'Australia at turning point in trade talks with UK: Dan Tehan' by Hans Van Leeuwen, The Australian Financial Review
London | Australia’s talks with Britain for a quickfire trade deal are at a “turning point”, Trade Minister Dan Tehan has said, amid speculation Prime Minister Scott Morrison wants to sign on the dotted line with his British counterpart Boris Johnson when they meet at a G7 summit in June.
The free trade agreement talks were launched last June, and it is expected that nailing down a full deal in the next seven weeks might prove too ambitious – the two leaders might have to sign a higher-level agreement instead.
Bur Mr Tehan said his visit to London had allowed for two days of face-to-face talks on Thursday and Friday with Trade Secretary Liz Truss, which could crunch the outstanding issues and “reach a turning point ... and hopefully get the deal done”.
Crunch talks ... both Trade Minister Dan Tehan and British Trade Secretary Liz Truss are keen for a result. Alex Ellinghausen
“It’s a big commitment to fly across the world, to come here for two days and head back into two weeks of quarantine. So I’m very keen to make sure we make as much progress as we possibly can,” he said.
The pivotal meetings got off to a rocky start, as British trade bureaucrats briefed Britain’s Daily Telegraph newspaper that Australia was slowing down the negotiations and resisting agreement, and that Ms Truss would have to strong-arm the “inexperienced” Mr Tehan.
Ms Truss subsequently apologised directly to Mr Tehan for the article, which was evidently playing to a domestic audience – the Trade Secretary is tipped for ministerial promotion, and is keen to put runs on the board as her FTA talks with the US falter.
Mr Tehan said the sticking points, after four rounds of virtual talks since last June, were in the areas of investment liberalisation, geographical indications, movement of people, and dropping barriers for key goods, particularly in agriculture.
Mr Johnson and Ms Truss are under heavy pressure not to sweep away agricultural quotas and tariffs – left over from the days inside the highly protectionist European Union – amid fears Australian imports could undercut British farmers on price.
But Mr Tehan promised the FTAs with both Britain and the EU would deliver for farmers.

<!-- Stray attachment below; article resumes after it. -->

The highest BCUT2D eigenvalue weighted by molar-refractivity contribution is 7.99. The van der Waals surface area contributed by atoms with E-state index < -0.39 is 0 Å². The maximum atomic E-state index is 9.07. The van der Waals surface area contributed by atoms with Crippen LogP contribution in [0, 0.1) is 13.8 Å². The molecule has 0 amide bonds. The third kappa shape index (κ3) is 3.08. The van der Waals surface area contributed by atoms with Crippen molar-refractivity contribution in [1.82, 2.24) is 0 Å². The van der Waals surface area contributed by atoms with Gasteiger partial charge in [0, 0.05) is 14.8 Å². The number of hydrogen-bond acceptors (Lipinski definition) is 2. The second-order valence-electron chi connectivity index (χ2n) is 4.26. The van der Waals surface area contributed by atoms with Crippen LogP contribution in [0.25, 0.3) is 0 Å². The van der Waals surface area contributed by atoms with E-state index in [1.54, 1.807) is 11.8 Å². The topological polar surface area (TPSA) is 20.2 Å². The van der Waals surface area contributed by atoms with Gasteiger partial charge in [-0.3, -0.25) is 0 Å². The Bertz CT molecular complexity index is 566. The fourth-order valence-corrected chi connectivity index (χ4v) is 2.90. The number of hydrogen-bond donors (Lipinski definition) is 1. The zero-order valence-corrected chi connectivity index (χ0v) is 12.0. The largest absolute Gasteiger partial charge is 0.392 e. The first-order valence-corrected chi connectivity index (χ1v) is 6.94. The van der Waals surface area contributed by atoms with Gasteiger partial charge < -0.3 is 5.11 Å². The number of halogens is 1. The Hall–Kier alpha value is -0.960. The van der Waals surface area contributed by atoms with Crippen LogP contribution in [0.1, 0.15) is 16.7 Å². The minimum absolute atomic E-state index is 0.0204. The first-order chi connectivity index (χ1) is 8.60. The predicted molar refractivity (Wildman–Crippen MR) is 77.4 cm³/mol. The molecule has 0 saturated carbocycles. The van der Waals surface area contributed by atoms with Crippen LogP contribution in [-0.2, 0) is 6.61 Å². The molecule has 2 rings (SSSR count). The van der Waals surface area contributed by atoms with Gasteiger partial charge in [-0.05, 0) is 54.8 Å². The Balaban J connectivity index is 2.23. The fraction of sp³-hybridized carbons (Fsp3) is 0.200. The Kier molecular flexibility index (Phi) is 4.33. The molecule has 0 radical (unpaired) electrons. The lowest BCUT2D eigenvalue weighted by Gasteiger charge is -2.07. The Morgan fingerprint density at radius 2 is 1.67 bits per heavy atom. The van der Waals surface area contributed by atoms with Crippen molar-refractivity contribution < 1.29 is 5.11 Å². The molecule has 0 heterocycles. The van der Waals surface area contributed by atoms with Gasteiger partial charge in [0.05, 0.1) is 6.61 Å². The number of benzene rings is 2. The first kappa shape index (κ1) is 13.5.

“As someone who grew up on a sheep and cattle farm – and someone who represents one of the most productive, if not the most productive, agricultural areas in Australia – I’ll be doing everything I can to pursue the interests of our farmers,” he said.
Britain-based Australian businesses are particularly keen for the FTA to make it easier for skilled professionals to get visas to work in each other’s countries – something both countries’ border and immigration agencies have at various times resisted.
“We’d like to see as much as possible the free flow of people in the professional services space. Youth mobility is another area that we’re looking at,” Mr Tehan said.
“These are things which I think are eminently doable ... but they do have some sensitivities that both of us have to work through.”
Climate change and sustainability issues have also been raised as a possible obstacle to quickly wrapping up the FTA – there is a risk that Britain and the EU could obtain a lever to pressure Canberra over emissions reductions targets.
Mr Tehan said “trade and sustainability chapters” were an increasingly important part of FTAs, but bilateral deals were a separate track to multilateral processes such as the UN climate talks that created the Paris Agreement.
“When it comes to bilateral free trade agreements we want to talk in detail on the importance of sustainability. But when it comes to international commitments and other arrangements, that’s much better being negotiated and agreed in multilateral environmental agreements,” Mr Tehan said.
Mr Tehan discussed the Australia-EU FTA with European Trade Commissioner Valdis Dombrovskis during his visit to Brussels earlier in the week, where 10 rounds of negotiations have already been completed.
“We made substantial progress in the 10th round of negotiations, in fact it was the best round of negotiations that we’ve had. And both Commissioner Dombrovskis and I have been very keen to build on that momentum,” Mr Tehan said.
“There is going to be an 11th round in early June ... [and] we’re both very pleased with the substance of the negotiations and the direction that it’s heading in.”
Although climate and agriculture issues have been hard graft in the negotiations with the EU, Mr Tehan said he had held constructive talks this week with the EU farmers’ federation and the French and German trade ministers.
“As a matter of fact, the German trade minister said to me, ‘if Europe can’t do a free trade agreement with Australia, who can they do an agreement with?’,” Mr Tehan said.
Mr Tehan also took up the cudgels with Brussels on the EU proposal for a carbon border tax on imports, which is designed to ensure European companies are not penalised by having to buy carbon emission permits.
“One of the key points in the discussions that we had was that they would have to be WTO-consistent, and also that we hold an inherent fear that they would be used for protectionist purposes,” he said.
He said he lobbied for Europeans to focus instead on cutting tariffs on environmental goods and services. And he noted that the initial sectors covered by any EU carbon border tax would be limited to steel and cement, “so there’s a long way to go on that”.
This aritcle was written by Hans Van Leewuen for the Australian Financial Review. Click here to access the original article.